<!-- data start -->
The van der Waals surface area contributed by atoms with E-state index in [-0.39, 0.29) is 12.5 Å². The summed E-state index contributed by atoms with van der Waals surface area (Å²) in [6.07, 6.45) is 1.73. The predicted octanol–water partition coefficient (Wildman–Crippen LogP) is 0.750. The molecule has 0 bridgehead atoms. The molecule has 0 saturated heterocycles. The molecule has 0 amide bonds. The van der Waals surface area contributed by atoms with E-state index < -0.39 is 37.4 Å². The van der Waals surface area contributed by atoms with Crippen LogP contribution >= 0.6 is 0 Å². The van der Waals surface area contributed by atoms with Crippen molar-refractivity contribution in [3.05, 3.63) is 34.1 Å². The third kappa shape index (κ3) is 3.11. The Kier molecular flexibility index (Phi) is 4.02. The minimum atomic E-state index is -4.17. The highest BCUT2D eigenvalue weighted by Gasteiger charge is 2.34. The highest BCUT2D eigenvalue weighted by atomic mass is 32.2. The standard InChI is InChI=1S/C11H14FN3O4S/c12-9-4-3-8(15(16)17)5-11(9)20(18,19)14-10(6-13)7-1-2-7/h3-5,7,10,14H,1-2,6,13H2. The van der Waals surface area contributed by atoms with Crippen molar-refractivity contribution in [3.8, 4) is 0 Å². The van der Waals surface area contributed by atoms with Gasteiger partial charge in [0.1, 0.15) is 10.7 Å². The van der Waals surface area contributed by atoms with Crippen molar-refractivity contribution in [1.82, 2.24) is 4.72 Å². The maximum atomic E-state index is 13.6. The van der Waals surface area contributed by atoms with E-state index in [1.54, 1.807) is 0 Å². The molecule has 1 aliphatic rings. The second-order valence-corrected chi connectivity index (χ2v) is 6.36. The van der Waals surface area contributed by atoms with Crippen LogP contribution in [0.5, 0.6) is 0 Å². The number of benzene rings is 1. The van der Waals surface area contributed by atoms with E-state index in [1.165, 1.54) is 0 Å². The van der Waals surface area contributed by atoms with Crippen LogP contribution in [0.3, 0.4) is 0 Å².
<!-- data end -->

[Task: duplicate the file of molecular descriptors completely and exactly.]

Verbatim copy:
The van der Waals surface area contributed by atoms with E-state index in [-0.39, 0.29) is 12.5 Å². The summed E-state index contributed by atoms with van der Waals surface area (Å²) in [6.07, 6.45) is 1.73. The predicted octanol–water partition coefficient (Wildman–Crippen LogP) is 0.750. The molecule has 0 bridgehead atoms. The molecule has 0 saturated heterocycles. The molecule has 0 amide bonds. The van der Waals surface area contributed by atoms with E-state index < -0.39 is 37.4 Å². The van der Waals surface area contributed by atoms with Crippen LogP contribution >= 0.6 is 0 Å². The van der Waals surface area contributed by atoms with Crippen molar-refractivity contribution in [3.05, 3.63) is 34.1 Å². The third kappa shape index (κ3) is 3.11. The Kier molecular flexibility index (Phi) is 4.02. The minimum atomic E-state index is -4.17. The highest BCUT2D eigenvalue weighted by Gasteiger charge is 2.34. The highest BCUT2D eigenvalue weighted by atomic mass is 32.2. The standard InChI is InChI=1S/C11H14FN3O4S/c12-9-4-3-8(15(16)17)5-11(9)20(18,19)14-10(6-13)7-1-2-7/h3-5,7,10,14H,1-2,6,13H2. The van der Waals surface area contributed by atoms with Crippen molar-refractivity contribution in [3.8, 4) is 0 Å². The van der Waals surface area contributed by atoms with Gasteiger partial charge in [0.1, 0.15) is 10.7 Å². The van der Waals surface area contributed by atoms with Crippen molar-refractivity contribution in [1.82, 2.24) is 4.72 Å². The maximum atomic E-state index is 13.6. The van der Waals surface area contributed by atoms with E-state index in [1.54, 1.807) is 0 Å². The molecule has 1 aliphatic rings. The second-order valence-corrected chi connectivity index (χ2v) is 6.36. The van der Waals surface area contributed by atoms with Crippen LogP contribution in [0.5, 0.6) is 0 Å². The number of benzene rings is 1. The van der Waals surface area contributed by atoms with E-state index in [1.165, 1.54) is 0 Å². The van der Waals surface area contributed by atoms with Crippen LogP contribution in [0.3, 0.4) is 0 Å².